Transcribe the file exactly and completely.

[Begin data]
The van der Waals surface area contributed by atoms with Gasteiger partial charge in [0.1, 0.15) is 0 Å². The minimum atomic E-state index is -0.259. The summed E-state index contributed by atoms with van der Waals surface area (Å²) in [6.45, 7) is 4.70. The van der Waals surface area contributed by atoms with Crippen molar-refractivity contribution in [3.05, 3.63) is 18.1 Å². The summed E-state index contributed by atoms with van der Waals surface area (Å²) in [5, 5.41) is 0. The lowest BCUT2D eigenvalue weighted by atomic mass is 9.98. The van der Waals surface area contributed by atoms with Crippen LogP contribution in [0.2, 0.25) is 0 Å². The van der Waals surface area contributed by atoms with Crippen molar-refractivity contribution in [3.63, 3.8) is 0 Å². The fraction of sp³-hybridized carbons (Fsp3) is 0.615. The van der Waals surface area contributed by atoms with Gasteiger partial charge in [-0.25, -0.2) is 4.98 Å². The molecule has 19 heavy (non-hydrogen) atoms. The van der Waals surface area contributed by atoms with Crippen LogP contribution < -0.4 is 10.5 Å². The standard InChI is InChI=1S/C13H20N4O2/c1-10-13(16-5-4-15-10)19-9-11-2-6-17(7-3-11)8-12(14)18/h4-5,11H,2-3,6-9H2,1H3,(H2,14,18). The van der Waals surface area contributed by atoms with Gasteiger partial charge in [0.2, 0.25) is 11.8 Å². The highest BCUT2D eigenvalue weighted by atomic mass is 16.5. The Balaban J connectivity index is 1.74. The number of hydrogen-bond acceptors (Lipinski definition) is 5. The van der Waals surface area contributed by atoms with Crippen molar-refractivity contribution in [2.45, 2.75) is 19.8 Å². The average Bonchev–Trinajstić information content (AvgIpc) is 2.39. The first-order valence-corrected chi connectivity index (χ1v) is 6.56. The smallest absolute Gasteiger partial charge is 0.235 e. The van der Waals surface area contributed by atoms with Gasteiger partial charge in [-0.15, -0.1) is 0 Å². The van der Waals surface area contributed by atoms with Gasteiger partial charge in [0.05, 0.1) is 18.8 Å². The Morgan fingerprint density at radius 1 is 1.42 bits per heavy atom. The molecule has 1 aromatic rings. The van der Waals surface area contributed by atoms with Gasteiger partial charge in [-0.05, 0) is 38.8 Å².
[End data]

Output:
The van der Waals surface area contributed by atoms with Gasteiger partial charge in [0.1, 0.15) is 0 Å². The minimum atomic E-state index is -0.259. The summed E-state index contributed by atoms with van der Waals surface area (Å²) in [6.45, 7) is 4.70. The van der Waals surface area contributed by atoms with Crippen molar-refractivity contribution in [3.05, 3.63) is 18.1 Å². The summed E-state index contributed by atoms with van der Waals surface area (Å²) in [5, 5.41) is 0. The lowest BCUT2D eigenvalue weighted by atomic mass is 9.98. The van der Waals surface area contributed by atoms with Crippen LogP contribution in [0.2, 0.25) is 0 Å². The van der Waals surface area contributed by atoms with Crippen molar-refractivity contribution in [3.63, 3.8) is 0 Å². The fraction of sp³-hybridized carbons (Fsp3) is 0.615. The van der Waals surface area contributed by atoms with Gasteiger partial charge in [-0.25, -0.2) is 4.98 Å². The molecule has 19 heavy (non-hydrogen) atoms. The van der Waals surface area contributed by atoms with Crippen LogP contribution < -0.4 is 10.5 Å². The standard InChI is InChI=1S/C13H20N4O2/c1-10-13(16-5-4-15-10)19-9-11-2-6-17(7-3-11)8-12(14)18/h4-5,11H,2-3,6-9H2,1H3,(H2,14,18). The van der Waals surface area contributed by atoms with Gasteiger partial charge in [0.2, 0.25) is 11.8 Å². The highest BCUT2D eigenvalue weighted by atomic mass is 16.5. The Balaban J connectivity index is 1.74. The number of hydrogen-bond acceptors (Lipinski definition) is 5. The van der Waals surface area contributed by atoms with Crippen molar-refractivity contribution in [2.45, 2.75) is 19.8 Å². The average Bonchev–Trinajstić information content (AvgIpc) is 2.39. The first-order valence-corrected chi connectivity index (χ1v) is 6.56. The smallest absolute Gasteiger partial charge is 0.235 e. The van der Waals surface area contributed by atoms with Gasteiger partial charge in [-0.15, -0.1) is 0 Å². The van der Waals surface area contributed by atoms with Gasteiger partial charge in [0.05, 0.1) is 18.8 Å². The Morgan fingerprint density at radius 1 is 1.42 bits per heavy atom. The molecule has 1 aromatic rings. The van der Waals surface area contributed by atoms with Gasteiger partial charge in [-0.05, 0) is 38.8 Å².